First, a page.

Starring Chiwetel Ejiofor, Tim Allen, Emily Mortimer, Alice Braga
Written and Directed by David Mamet
Mike Terry's every action is determined by a personal code of honor. He (Chiwetel Ejiofor) practices his personal beliefs in an unexpected place, a Brazilian jujitsu studio in a seedy section of Los Angeles.
His clients are muscle-bound, thick-necked men who are as devoted to his codes of decency as Terry. Terry's philosophy is laid down in the opening minutes of Redbelt in which he talks a solemn, decent cop Joe (Max Martini) through a fight, throwing him motivational lines like "improve the position," "there's always an escape," "control your emotions," and "you know the escape."
There appears to be no pickle Terry can't figure his way out of. But what is true in the fight ring does not appear to be true outside that realm. Terry is a babe in a woods when he leaves his studio into the viper pit of contemporary L.A. where only scum bags appear to profit.
When Redbelt opens, Terry's high moral road and financial shortfall are beginning to take their toll: His beautiful Brazilian wife Sondra (Alice Braga) clearly resents underwriting her husband's jujitsu studio with her own clothing design company.
It doesn't take too long for this film written and directed by playwright David Mamet to establish its moral hierarchy: The absence of money is synonymous with goodness. And the presence of money means corruption. The moment money enters Terry's life, his undoing begins.
Mamet has constructed Redbelt like a series of falling dominoes: One nudge triggers a chain reaction. When a drug-addicted lawyer Laura (Emily Mortimer) charges into the dojo one rainy night, a gun is discharged and a cover-up is set in motion. That random, seemingly minor event turns out to have disastrous consequences for everyone in the room.
For Terry, it's like a portal from his world of honor into a more compromised Los Angeles filled with creeps of various stripe, from film producers to lawyers to a Brazilian crime impresario who also happens to be Terry's brother-in-law.
In another stroke of fate or bad luck, Terry is in his brother-in-law's bar one night when he steps between a Hollywood star Chet Frank (a wonderfully unctuous Tim Allen) and the barroom thug who wants to turn him into hamburger. When Chet takes Terry under his wing in thanks, promising him a producer credit on his film, the allure of money begins its work.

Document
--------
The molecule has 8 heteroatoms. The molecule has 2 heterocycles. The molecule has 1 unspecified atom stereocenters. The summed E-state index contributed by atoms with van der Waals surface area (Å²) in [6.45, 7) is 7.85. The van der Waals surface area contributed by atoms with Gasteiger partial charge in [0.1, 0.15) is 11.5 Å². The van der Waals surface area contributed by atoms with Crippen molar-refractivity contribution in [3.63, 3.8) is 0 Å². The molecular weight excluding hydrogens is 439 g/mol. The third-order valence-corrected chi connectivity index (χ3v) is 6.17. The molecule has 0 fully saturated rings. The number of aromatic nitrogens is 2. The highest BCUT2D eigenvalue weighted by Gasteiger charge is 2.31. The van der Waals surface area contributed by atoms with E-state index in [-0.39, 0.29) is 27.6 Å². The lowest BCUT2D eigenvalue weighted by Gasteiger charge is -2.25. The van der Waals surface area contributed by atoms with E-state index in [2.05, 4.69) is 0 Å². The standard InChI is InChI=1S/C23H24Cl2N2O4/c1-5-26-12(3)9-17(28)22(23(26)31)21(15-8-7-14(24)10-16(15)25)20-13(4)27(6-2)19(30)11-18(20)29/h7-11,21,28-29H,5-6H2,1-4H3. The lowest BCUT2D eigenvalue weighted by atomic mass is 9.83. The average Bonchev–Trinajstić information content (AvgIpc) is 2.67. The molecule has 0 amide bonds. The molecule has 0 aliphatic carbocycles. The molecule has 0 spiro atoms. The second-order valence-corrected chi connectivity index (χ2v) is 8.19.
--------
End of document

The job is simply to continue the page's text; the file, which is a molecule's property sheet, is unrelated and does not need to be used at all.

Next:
Business is sordid in Mamet's misanthropic worldview. Terry can only prove himself above the fray in the place where his morality is assured: the jujitsu ring.
Though a fascinating screen presence, Ejiofor as Terry has an almost Christlike decency that makes one wonder how he ever lasted as long as he has in the City of Angels. Terry is both captivatingly decent and too good to be true.
Mamet has always been fascinated by groups of men with a shared avocation and esoteric code of behavior, whether the salesmen of Glengarry Glen Ross or the grifters of Heist. Redbelt is obsessed, like so many Mamet tracts, with the soul-corroding power of money. But Redbelt is a new wrinkle on the usual Mamet scheme, a brainy action film which nevertheless often moves dangerously into Karate Kid and Van Damme territory with its sacred belief in Eastern fight ethics. The film often gives the impression of Mamet wistfully trying to convey the strange rituals of jujitsu masters and mixed martial arts.
What doesn't disappoint is Redbelt's satisfying retro flavor, a sense of pervasive corruption that immediately conjures up classic films noir, those post-WWII stories of regular guys suddenly trapped in a quicksand of worldly malfeasance.
Terry is a man who lives by a code in a town where there are none. Nearly everyone is on the take, an idea emphasized in murky cinematography that suggests life seen from inside a scotch bottle.